Thom entered the safe room carrying two bottles. "Anyone need a refill?" He asked in a light hearted tone.
The man was uncharacteristically happy these days. His face which was normally non-descript and blank now always held a boyish looking grin on its surface. His hair which had been thinning worse than Markoff’s own was allowed to grow full and long in back. He always wore bright shirts and loose pants.
"You can top me off." The astronaut nodded holding out his glass.
Grey tipped a bottle and leveled off the wine. "So, Jack." He said nodding his head into the room. "What do you think?"
"It’s utilitarian." Markoff repeated.
"Dad says that he wants to live down here." He continued nodding in the direction of the professor. "He says that too many years of being locked up have made him allergic to soft walls."
The builder nodded. "It would probably be quiet." He said. He thought about what the man had said about locking oneself away in a room made to resemble a prison. Why would he be passing judgment if he was so willing to lock himself away as well?
Alfred Grey thoughtfully sipped at his drink.
"Any word on Kinkaid?" Thom asked.
Markoff had somehow become the neighborhood authority on the search. He’d never condoned or organized any of the teams of volunteers that probed at the fields with their sticks but as soon as they’d found out that he was paying the man’s mortgage they’d begun reporting to him. For the most part, the builder thought they were a good lot but still a little too eager to hold a candle-light vigil for his liking.
"I can’t imagine that there’s many more places to look." Markoff shrugged. "They’ve pretty much searched every patch of grass along the interstate and a few of the ones that are left out around the subdivisions. They’ve checked the beach. They dredged the bottom of the closest bayou. The FBI is even following leads in North Carolina."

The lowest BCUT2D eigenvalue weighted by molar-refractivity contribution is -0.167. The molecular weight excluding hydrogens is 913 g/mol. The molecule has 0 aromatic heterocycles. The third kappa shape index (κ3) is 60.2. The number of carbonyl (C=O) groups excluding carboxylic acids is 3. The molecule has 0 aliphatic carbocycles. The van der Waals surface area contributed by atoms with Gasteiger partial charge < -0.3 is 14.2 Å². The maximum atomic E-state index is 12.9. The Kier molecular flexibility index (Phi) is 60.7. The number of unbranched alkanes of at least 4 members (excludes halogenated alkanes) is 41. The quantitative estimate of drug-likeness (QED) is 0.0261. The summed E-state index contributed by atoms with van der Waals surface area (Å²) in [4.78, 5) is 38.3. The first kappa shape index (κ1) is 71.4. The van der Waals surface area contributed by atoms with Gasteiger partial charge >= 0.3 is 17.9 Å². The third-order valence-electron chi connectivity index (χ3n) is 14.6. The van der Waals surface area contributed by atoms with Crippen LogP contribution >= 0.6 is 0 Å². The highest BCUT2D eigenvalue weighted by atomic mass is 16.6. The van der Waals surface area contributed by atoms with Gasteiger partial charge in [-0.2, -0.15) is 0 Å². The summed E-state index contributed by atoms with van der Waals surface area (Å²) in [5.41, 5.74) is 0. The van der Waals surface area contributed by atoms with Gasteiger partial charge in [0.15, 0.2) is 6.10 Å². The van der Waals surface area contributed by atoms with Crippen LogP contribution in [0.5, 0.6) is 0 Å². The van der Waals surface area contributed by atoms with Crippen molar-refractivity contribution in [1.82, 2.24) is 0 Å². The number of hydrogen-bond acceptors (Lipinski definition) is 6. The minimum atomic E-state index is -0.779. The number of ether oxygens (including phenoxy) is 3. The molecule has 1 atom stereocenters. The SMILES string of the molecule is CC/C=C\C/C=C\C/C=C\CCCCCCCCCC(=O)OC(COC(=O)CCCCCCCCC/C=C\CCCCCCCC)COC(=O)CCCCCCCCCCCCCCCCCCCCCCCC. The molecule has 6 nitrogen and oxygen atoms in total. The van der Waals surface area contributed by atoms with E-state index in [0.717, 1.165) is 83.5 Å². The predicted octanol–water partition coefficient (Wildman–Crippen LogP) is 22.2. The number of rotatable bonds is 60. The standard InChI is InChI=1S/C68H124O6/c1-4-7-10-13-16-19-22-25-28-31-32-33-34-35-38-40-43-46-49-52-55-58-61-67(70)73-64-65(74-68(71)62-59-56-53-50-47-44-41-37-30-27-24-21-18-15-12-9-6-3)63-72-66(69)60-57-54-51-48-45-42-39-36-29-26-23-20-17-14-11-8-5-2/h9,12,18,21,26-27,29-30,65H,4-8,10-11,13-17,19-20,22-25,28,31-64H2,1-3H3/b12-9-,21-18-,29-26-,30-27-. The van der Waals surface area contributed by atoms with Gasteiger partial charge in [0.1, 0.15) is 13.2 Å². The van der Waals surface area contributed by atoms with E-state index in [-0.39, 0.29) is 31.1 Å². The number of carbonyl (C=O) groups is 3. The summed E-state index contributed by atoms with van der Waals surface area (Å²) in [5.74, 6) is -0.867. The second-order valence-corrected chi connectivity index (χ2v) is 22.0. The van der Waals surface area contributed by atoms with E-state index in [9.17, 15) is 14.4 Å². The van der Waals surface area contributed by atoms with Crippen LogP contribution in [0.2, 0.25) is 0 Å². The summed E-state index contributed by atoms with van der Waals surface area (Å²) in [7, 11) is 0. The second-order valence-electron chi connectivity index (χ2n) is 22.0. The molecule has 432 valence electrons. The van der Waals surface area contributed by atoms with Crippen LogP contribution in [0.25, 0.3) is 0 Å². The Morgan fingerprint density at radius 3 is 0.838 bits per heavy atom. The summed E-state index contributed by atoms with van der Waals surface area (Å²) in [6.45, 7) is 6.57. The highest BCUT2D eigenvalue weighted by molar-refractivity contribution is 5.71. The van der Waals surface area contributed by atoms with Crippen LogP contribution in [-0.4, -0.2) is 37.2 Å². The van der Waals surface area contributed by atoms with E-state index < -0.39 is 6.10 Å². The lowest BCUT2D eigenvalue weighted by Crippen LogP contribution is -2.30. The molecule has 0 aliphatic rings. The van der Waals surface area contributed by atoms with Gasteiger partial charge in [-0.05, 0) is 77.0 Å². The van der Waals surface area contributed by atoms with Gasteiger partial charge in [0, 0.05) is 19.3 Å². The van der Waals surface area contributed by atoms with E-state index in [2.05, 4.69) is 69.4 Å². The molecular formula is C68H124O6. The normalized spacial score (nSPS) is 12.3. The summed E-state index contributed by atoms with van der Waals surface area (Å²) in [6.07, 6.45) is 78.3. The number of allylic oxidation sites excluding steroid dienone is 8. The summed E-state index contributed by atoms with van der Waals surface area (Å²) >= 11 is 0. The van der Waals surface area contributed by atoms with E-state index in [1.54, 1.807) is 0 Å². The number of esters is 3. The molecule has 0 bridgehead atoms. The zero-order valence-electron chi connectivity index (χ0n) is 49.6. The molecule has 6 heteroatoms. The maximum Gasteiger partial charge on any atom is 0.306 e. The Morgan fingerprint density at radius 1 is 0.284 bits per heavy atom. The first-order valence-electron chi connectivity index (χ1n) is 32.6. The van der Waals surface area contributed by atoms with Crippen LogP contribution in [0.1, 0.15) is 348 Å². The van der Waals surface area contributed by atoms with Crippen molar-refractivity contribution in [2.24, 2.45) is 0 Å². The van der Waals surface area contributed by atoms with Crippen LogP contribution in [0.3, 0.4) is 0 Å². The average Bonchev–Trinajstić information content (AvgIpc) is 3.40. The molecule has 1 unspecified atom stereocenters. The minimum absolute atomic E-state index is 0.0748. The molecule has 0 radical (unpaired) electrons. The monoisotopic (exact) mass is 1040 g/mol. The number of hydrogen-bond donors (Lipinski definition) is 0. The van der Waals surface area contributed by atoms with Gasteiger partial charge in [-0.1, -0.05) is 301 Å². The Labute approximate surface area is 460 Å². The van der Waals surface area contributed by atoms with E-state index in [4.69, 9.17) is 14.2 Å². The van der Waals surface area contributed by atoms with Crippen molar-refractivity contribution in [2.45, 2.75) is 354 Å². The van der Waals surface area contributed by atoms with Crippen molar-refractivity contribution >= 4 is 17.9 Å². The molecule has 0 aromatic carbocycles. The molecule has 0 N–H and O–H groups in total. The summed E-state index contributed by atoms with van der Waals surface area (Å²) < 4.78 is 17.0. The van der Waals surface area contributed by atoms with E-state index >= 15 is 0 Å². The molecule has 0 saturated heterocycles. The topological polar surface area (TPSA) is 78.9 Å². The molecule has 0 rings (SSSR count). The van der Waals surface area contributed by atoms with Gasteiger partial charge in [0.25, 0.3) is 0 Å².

"Why North Carolina?"
"The Winston Cup." The builder answered.
Grey nodded. "You’d love Kinkaid, dad." He said turning to his father. "He’s a true capitalist."
"Old money investor?" The older man asked.
"No, he built it from the ground up." Grey answered. "He started selling T-shirts out of the back of his trunk at NASCAR rallies and then he would up cornering the market on race related memorabilia."
The professor looked down at his son dubiously. "Is there really money in that?"
"There’s 75 million fans with over $3 billion dollars a year in licensed merchandising."
"That would never be allowed to stand." The old man said shaking his head. "The societies not set up to work that way."
"He sold his business."
"Still," The tower shooter exclaimed. "This is not true capitalism. It’s opportunism at best."
The astronaut smiled broadly. "You’ve got a pretty narrow view of capitalism." He said with a sly look in his eyes.
"Wealth is wealth." Professor Grey said pointing at the man. "True capitalism is when you can make money with money. That’s why it’s called capitalism. It’s a capital venture. It’s not about selling trinkets based on some kind of popular mass delusion."
"Well it looks like the man was doing pretty well to me."
The economist glanced at his wine shaking his head. "It’s laughable that you folks consider yourselves well off."
"Hey." Markoff said. "I built over three different multi-million dollar shopping facilities this year alone. That seems to me to be doing pretty damned good."
The professor eyed him dangerously.
In the hallway Jill walked past the metal door leading the women into her front room. "Let me show you our new couch." She said happily.
The builder looked at Thom. "How many couches do you have now?" He asked.
The man seemed to mentally count them. "Three." He answered. "I’m pretty sure that we’ve got three of them now.
Markoff smiled. "I have at least six but that’s only because my wife keeps bringing them home."
They all laughed.
The Grey’s kept a mostly sparten household as neither Jill nor Thom seemed very interested in decorating. Their walls had framed prints which seemed to have been pulled from the waiting rooms of doctors offices while their floor plan was left open with only a few places to sit. They had a plain dining table made of blond wood that served only six, three average sized TV’s, a few pairs of store bought drapes, and plastic blinds all crammed into the 7000 square foot space of their home. It was so stark, that Markoff was honestly surprised that they owned more than one couch.